The system is deployed in a limited capacity in production within redBus to serve numerous use cases.
Tanmai Gopal - Using Haskell to build a performant GraphQL to SQL compiler
- Motivation/Problem statement: Lifecycle of a GraphQL query
- Design Goals
- Why Haskell
- Compiler implementation details:
- Fast GraphQL parsing with parser combinators
- Modelling and manipulating the GraphQL AST with algebraic data types
- Software Transactional Memory: Concurrency constructs for scaling GraphQL subscriptions
- Summary with performance benchmarks
Dhaval Dalal / Ravindra Jaju - Code Jugalbandi - Exploring Concurrency
In Indian classical music, we have Jugalbandi, where two lead musicians or vocalist engage in a playful competition. There is jugalbandi between Flutist and a Percussionist (say using Tabla as the instrument). Compositions rendered by flutist will be heard by the percussionist and will replay the same notes, but now on Tabla and vice-versa is also possible.
In a similar way, we will perform Code Jugalbandi (http://codejugalbandi.org) to see how the solution looks using different programming languages. This time the focus of Code Jugalbandi will be on exploring concurrency models in different languages. Functional Programming has made programming concurrency easier as compared to imperative programming. For deeper perspective on Code Jugalbandi, check out http://codejugalbandi.org/#essence-of-code-jugalbandi
Saurabh Nanda - "Refresh-driven" development with Haskell & Elm
We sorely missed the rapid "refresh-based" feedback loop available in Rails (and other dynamically typed web frameworks), while writing Haskell. Change your code, hit save, and refresh your browser!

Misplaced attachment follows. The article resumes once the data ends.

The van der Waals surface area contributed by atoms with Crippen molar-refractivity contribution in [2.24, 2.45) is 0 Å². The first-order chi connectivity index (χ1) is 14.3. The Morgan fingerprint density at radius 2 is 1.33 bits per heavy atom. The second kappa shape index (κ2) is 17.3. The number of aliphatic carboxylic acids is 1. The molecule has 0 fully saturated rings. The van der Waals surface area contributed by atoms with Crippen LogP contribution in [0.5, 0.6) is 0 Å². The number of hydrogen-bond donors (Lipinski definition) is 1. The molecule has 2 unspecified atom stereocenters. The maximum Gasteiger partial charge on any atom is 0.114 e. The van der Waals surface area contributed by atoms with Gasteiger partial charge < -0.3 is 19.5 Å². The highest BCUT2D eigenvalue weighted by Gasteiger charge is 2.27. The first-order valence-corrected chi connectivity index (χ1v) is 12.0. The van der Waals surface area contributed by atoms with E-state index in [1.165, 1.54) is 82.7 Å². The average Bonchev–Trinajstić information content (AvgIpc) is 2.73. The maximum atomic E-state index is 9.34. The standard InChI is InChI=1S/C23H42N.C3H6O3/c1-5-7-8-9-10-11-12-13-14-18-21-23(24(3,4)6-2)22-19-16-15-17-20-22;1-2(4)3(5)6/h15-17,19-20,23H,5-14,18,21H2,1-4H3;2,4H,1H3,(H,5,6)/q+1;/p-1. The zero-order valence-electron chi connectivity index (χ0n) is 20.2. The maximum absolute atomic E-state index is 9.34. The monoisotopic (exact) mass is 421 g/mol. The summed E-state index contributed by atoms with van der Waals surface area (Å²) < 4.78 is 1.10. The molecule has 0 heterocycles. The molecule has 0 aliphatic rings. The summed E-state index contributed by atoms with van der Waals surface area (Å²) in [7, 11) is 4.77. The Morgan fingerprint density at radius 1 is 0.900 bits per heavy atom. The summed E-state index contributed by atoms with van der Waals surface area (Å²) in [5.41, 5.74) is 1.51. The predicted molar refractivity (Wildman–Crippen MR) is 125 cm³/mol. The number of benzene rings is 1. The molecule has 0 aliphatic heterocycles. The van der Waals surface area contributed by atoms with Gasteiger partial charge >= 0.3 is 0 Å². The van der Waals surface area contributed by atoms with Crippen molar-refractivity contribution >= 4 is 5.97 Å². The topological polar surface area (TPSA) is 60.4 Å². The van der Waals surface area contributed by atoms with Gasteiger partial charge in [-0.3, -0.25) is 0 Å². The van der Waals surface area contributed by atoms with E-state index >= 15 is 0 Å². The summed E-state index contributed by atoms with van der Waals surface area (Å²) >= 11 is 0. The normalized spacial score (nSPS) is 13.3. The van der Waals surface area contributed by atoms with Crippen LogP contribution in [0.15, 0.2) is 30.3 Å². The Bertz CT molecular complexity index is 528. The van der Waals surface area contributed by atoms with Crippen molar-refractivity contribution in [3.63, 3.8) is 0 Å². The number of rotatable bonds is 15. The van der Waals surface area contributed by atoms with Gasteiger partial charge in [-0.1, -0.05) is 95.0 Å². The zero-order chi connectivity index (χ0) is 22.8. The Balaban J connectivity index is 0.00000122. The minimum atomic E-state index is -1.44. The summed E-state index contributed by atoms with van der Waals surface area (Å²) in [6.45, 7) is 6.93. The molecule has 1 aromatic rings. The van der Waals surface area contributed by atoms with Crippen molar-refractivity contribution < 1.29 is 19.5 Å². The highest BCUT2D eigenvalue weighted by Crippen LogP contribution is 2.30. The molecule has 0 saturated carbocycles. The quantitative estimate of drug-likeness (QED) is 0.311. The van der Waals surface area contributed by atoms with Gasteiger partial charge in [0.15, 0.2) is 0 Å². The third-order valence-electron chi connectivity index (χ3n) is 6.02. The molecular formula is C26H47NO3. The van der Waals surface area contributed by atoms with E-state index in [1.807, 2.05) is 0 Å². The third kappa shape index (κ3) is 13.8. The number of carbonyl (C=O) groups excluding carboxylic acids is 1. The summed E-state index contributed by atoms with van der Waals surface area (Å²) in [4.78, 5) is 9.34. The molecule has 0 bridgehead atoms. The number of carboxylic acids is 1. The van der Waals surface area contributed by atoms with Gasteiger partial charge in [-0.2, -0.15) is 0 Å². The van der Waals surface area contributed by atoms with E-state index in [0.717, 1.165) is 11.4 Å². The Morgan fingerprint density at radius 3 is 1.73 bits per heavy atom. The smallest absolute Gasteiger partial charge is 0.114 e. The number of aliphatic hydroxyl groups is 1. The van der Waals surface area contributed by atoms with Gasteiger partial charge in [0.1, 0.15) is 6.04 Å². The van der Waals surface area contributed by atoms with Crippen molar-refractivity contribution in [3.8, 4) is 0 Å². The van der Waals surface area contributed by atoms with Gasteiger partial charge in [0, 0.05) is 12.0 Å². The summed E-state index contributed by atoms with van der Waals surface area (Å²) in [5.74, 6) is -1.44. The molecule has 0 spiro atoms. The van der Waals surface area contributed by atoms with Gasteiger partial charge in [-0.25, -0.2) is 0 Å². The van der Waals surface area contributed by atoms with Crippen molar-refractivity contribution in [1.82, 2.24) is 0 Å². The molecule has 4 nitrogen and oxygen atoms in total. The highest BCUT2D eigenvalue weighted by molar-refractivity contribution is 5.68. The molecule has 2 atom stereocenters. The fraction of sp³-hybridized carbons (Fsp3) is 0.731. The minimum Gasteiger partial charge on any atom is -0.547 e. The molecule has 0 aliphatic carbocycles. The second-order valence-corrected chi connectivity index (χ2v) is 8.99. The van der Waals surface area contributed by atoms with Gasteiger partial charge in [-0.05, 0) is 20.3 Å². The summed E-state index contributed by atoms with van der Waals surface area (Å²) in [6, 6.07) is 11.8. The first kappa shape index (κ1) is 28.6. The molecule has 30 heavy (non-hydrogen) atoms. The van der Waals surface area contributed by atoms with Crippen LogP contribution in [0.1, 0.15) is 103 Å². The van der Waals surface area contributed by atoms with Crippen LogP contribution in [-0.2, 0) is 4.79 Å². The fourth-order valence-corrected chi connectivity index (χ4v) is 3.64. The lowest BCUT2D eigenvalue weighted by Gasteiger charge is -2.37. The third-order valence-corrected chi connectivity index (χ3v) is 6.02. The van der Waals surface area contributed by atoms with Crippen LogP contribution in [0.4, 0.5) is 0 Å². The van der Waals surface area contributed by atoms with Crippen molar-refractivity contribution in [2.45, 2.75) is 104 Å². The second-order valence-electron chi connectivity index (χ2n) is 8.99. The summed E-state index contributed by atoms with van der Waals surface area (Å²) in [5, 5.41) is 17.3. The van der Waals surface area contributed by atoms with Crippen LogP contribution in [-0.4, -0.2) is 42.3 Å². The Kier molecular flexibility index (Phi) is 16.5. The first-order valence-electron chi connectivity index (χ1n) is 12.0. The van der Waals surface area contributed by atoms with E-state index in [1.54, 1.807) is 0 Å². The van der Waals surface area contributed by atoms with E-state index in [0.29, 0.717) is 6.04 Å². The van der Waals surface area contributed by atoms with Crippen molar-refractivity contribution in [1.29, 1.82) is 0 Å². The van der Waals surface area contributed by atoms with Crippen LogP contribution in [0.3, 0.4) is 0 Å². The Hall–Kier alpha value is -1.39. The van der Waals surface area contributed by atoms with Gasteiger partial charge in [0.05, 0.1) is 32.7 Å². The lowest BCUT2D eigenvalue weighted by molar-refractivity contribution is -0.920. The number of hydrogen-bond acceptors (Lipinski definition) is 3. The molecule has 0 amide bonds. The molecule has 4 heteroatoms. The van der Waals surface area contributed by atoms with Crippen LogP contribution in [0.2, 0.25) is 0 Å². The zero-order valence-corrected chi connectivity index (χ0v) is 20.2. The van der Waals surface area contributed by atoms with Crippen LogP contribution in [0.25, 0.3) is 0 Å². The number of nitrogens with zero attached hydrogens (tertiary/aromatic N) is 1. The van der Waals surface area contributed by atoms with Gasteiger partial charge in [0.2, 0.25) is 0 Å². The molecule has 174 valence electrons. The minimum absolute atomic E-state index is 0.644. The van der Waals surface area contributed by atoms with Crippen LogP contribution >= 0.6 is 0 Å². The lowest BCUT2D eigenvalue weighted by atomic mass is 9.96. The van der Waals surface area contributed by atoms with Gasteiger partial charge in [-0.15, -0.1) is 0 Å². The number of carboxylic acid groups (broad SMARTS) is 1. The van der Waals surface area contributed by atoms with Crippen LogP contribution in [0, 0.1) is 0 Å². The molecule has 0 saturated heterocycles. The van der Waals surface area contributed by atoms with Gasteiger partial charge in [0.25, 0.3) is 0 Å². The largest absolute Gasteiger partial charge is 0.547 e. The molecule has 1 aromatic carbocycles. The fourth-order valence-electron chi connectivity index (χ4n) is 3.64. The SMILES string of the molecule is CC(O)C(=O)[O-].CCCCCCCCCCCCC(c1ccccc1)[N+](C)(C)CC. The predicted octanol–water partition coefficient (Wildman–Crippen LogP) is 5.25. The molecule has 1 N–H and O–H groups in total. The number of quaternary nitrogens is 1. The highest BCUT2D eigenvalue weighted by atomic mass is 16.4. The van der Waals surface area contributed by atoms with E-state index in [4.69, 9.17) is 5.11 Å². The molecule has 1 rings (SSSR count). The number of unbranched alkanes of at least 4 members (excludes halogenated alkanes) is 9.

In this talk we will share a few tips on how we finally hit productivity nirvana with ghcid and automated code-gen.
Best of both worlds -- rock-solid type-safety AND being able to reload code with every change.
Luka Jacobowitz - Testing in the world of Functional Programming
Testing is one of the most fundamental aspects of being a software developer. There are several movements and communities based on different methodologies with regards to testing such as TDD, BDD or design by contract. However, in the FP community testing is often not a large topic and is often glossed over. While it’s true that testing in functional programming tends to be less important, there should still be more resources on how to create tests that add actual value.
This talks aims to provide exactly that, with good examples on how to leverage property based testing, refinement types and the most difficult part: figuring out how to test code that interacts with the outside world.
BoF - 60 mins